Adventures in Ethics and Science

As a brief follow-up to my post thinking about Dr. J’s view that cats are a special class of being that ought not be used in research, I would like to assert that:


Some deontological approaches may be grounded in rational arguments while others are grounded in assertions. Kant, for example, offers something like an argument that your valuing anything requires that you value the rational capacity in yourself and in others. Kant’s rational argument could provide a basis for the claim that you shouldn’t lie to others. But you could also believe that you shouldn’t lie to others because lying is wrong.

Providing a rational argument to support your ethical commitments may sway someone who doesn’t start out sharing your commitments. But it may not. Much depends on whether your argument rests on premises the other person accepts, and on whether your logic is persuasive.

If you can’t provide a rational argument to support your ethical commitments, the best you may able to do is to point to them and hope that some of the others with whom you are dealing share them. There’s nothing prima facie wrong with your having commitments that you didn’t come to through rational argument. But if you can’t provide good reasons for preferring these commitments to others (the sorts of reasons that a rational argument would lay out), you can’t really expect others to take your commitments as their own.

We’ve talked about this sort of thing before.

Then there’s the quite separate issue of which lines of empathy are enforced by society (whether through laws, other regulations, or interpersonal pressures of various sorts). It’s quite possible to have deep empathy for cats, or for babies, or for supermodels. It’s also quite possible to lack feelings of empathy for cats, or for babies, or for supermodels.

No matter what you feel, or don’t feel, for them, society will have something to say about what you may do to cats, babies, and supermodels, and what you cannot do to cats, babies, and supermodels. What society permits and what society forbids will at least roughly reflect who the members of society understand to be in their moral community — and it’s worth noting that animal welfare laws suggest that cats are seen as falling somewhere in that moral community.

In other words, your empathy (or lack of empathy) may provide grounds for your behavior, but the rules of society also provide reasons to act in certain ways.

However, if there’s too big a mismatch between your deep feelings of empathy and the societal center of empathetic gravity reflected in the rules of society, you may want to consider shopping around for a society that better reflects your values.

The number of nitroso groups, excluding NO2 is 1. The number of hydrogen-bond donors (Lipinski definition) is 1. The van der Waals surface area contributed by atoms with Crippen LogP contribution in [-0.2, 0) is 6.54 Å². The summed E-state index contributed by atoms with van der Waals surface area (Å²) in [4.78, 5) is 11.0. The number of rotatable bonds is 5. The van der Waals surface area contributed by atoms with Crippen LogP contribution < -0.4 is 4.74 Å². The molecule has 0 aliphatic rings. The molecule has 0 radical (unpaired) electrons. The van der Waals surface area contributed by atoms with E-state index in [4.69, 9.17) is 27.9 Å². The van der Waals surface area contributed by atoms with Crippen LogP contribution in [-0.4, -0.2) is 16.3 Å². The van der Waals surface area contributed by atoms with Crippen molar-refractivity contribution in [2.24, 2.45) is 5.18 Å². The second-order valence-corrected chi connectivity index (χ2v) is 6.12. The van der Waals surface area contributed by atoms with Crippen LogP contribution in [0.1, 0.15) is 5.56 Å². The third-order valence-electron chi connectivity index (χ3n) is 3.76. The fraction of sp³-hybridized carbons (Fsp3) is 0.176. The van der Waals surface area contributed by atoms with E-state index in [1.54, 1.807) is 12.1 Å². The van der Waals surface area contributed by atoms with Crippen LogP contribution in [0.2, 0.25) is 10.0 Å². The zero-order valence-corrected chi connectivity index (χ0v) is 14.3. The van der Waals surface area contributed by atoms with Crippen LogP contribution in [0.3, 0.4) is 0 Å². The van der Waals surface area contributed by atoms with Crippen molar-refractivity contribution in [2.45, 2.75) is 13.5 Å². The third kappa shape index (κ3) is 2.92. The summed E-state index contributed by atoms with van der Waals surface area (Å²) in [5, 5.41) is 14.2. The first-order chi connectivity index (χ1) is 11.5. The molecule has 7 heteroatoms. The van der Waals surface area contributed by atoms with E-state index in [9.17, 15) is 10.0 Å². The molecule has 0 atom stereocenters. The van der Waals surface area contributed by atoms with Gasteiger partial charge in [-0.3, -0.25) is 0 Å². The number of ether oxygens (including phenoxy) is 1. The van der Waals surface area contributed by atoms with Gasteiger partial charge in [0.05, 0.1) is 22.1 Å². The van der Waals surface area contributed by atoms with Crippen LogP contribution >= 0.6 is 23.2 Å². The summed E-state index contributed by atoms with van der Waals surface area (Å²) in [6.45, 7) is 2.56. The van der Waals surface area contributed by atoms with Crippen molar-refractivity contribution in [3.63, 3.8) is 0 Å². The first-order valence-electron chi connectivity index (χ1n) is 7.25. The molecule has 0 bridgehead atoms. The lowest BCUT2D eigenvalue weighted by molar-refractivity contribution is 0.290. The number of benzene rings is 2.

Comments

  1. #1 Dunc
    June 19, 2009

    Much depends on whether your argument rests on premises the other person accepts

    This is the key point that I think tends to get overlooked in the whole animal-testing debate. The fact is that “pros” and “antis” frequently have fundamentally different moral premises with regard to animal welfare, and no amount of argument (much less accusations of “cruelty” or “irrationality”) is likely to change that, at least in the short term. We just end up shouting past each other.

    (There is, of course, a whole other argument about whether and to what degree the respective sides apply their chosen premises consistently, and what that says about their sincerity and good faith.)

    There’s nothing prima facie wrong with your having commitments that you didn’t come to through rational argument.

    We all have some commitments which we didn’t come to through rational argument.

    However, if there’s too big a mismatch between your deep feelings of empathy and the societal center of empathetic gravity reflected in the rules of society, you may want to consider shopping around for a society that better reflects your values.

    Or you can attempt to reform your society to better agree with your views. It’s been done many times before, and most people in current society would argue that we’re better for it. I’m sure you don’t need me to enumerate the various groups who were at one time excluded from the “moral community”, but are now (at least partially) included within it.

    I’m certainly not an “anti”, but it does grate a little when certain “pros” start arguing that there is only one possible rational position to take on the matter. As you say, it’s largely a matter of societal values. And societal values have this funny way of looking very different in the rear-view mirror…

  2. #2 Janet D. Stemwedel
    June 19, 2009

    Of course, shopping around for a better society could include fixing up the one you’ve got.

    But, to the extent that rational argumentation, and even displaying your empathetic commitments, won’t always change hearts and minds, there are instances where flight may look like a better option than fight.

  3. #3 sprout
    June 19, 2009

    Shopping around for another society, when there may not be one, is in effect bullying.

    I have the same perspective as Dr J re cats, and don’t care if that puts me in a minority. Further I have no empathy for babies (or super models), which puts me in an even smaller minority, but I will not be bullied into going along with the ‘moral’ majority.

    We will have to agree to differ. I wouldn’t loose a second of sleep if late term babies were experimented on. (or evenvivisectionist’s kids).

    Unfortunately I have to put up with the current status quo, but that doesn’t mean Dr J can not be supported in any way , within the law.

  4. #4 sprout
    June 19, 2009

    and censorship is another form of bullying.

  5. #5 fia
    June 19, 2009

    Thank you so much for this post! Great. I agree 100%.